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Ohio State Experts Predict Shortage Of Surgeons 

Gina Bericchia




COLUMBUS, Ohio - A combination of multiple factors is contributing to a shortage of surgeons in the United States, according to a book by researchers and physicians in the department of surgery at The Ohio State University Medical Center.


Drs. Thomas Williams (43221), Bhagwan Satiani (43004) and E. Christopher Ellison (43065) outline their future prediction for the surgeon shortage in their book “The Coming Shortage of Surgeons: Why They Are Disappearing and What That Means for Our Health,” which was recently published by Praeger Publishing.

The main reason for the shortage of surgeons is an increase in population in people over the age of 65. The growing elderly population requires the majority of surgeries, yet there are not enough physicians, especially surgeons, completing training to keep up with the demand. According to the authors, by the year 2030, there will be a shortage of approximately 30,000 surgeons in seven specialties including: obstetrics and gynecology, orthopedics, urology, general surgery, otolaryngology, cardiothoracic surgery and neurosurgery.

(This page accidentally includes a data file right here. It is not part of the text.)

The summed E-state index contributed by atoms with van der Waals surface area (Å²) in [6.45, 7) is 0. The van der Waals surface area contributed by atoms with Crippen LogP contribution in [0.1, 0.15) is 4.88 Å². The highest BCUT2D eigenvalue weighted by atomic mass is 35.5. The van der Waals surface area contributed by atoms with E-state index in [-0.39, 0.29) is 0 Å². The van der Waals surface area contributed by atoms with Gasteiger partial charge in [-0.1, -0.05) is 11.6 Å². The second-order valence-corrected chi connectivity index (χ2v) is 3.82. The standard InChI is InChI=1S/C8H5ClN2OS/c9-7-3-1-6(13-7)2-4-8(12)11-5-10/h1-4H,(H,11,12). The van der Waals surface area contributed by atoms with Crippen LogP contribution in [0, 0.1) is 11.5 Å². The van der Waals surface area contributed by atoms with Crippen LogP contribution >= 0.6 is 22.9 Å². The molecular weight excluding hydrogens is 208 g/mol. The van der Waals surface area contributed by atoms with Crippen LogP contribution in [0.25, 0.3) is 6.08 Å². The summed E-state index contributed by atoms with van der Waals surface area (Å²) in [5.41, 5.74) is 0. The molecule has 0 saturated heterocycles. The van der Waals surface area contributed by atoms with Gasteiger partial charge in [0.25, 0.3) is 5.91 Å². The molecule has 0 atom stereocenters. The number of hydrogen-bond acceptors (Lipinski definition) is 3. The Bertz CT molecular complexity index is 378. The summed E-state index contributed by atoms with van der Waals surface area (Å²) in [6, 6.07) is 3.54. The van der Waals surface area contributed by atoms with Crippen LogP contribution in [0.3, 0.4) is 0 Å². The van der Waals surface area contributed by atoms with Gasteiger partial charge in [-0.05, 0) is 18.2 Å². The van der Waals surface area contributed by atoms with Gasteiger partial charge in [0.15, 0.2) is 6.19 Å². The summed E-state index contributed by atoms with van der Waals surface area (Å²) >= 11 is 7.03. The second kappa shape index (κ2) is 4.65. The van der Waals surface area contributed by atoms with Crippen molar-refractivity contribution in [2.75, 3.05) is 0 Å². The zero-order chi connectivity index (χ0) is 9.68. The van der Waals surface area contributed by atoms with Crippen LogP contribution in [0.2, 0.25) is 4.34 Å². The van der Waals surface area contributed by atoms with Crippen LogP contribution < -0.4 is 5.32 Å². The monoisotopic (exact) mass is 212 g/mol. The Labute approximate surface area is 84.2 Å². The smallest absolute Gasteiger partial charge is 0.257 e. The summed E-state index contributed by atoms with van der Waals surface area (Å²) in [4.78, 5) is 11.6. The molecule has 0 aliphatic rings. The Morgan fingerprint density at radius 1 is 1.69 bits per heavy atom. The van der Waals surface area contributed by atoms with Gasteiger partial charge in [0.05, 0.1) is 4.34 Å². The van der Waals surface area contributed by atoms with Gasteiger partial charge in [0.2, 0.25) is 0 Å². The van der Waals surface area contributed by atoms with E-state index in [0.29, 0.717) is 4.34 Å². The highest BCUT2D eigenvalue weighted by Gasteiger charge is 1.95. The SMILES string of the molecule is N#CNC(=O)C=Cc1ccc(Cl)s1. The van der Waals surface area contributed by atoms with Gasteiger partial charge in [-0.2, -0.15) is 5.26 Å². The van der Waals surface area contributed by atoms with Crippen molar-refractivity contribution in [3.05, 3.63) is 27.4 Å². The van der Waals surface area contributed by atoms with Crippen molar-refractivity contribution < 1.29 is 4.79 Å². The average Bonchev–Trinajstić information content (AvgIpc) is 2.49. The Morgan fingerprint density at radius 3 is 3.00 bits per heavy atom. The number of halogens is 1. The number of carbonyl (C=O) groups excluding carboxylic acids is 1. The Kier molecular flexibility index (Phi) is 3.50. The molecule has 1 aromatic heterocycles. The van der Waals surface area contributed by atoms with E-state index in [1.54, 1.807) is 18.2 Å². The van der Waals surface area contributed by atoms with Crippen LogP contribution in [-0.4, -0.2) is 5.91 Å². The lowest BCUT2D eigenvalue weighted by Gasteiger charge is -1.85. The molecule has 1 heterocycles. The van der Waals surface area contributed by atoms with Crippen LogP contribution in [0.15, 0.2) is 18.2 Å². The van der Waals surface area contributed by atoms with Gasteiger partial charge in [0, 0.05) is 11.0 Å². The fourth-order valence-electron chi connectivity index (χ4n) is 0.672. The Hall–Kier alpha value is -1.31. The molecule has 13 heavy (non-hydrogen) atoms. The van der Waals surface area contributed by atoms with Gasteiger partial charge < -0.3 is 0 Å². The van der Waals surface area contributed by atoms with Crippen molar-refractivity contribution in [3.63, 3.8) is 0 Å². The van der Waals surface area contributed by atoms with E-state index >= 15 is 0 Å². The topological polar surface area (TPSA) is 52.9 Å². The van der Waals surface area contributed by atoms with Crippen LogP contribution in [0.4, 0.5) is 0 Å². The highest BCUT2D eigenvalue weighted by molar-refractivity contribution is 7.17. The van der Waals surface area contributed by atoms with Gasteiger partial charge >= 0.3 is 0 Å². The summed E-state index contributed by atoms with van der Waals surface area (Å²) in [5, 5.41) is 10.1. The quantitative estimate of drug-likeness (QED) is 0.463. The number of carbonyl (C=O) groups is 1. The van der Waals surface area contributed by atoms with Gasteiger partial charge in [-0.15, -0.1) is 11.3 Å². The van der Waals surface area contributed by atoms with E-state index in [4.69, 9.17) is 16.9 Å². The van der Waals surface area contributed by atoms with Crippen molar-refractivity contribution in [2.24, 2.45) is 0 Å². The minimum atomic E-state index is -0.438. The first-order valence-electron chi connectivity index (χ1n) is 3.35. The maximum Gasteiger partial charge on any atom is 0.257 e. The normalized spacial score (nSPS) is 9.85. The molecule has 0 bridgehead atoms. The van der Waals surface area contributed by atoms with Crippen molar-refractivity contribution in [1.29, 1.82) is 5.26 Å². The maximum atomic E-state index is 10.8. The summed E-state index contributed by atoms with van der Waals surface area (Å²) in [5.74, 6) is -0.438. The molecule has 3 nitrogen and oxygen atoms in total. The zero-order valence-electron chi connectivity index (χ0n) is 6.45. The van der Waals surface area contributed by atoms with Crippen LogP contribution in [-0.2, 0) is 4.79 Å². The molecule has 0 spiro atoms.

“The book explains the implications of a shortage of surgeons. People will have a longer wait for elective surgery or emergency treatments,” explains Ellison, who is chair of the department of surgery at Ohio State’s Medical Center. “If a patient has to wait longer for a surgery, their situation might deteriorate making them inoperable or their condition harder to treat. It is a threat to the health care we know today.”

Satiani is a vascular surgeon and professor of clinical surgery at the Richard M. Ross Heart Hospital at Ohio State’s Medical Center and Williams is clinical associate professor of surgery at Ohio State University.

A quantified outline of the shortage and its affects on the future health care in the U.S. is also detailed in the book.


Gina Bericchia
Medical Center Communications


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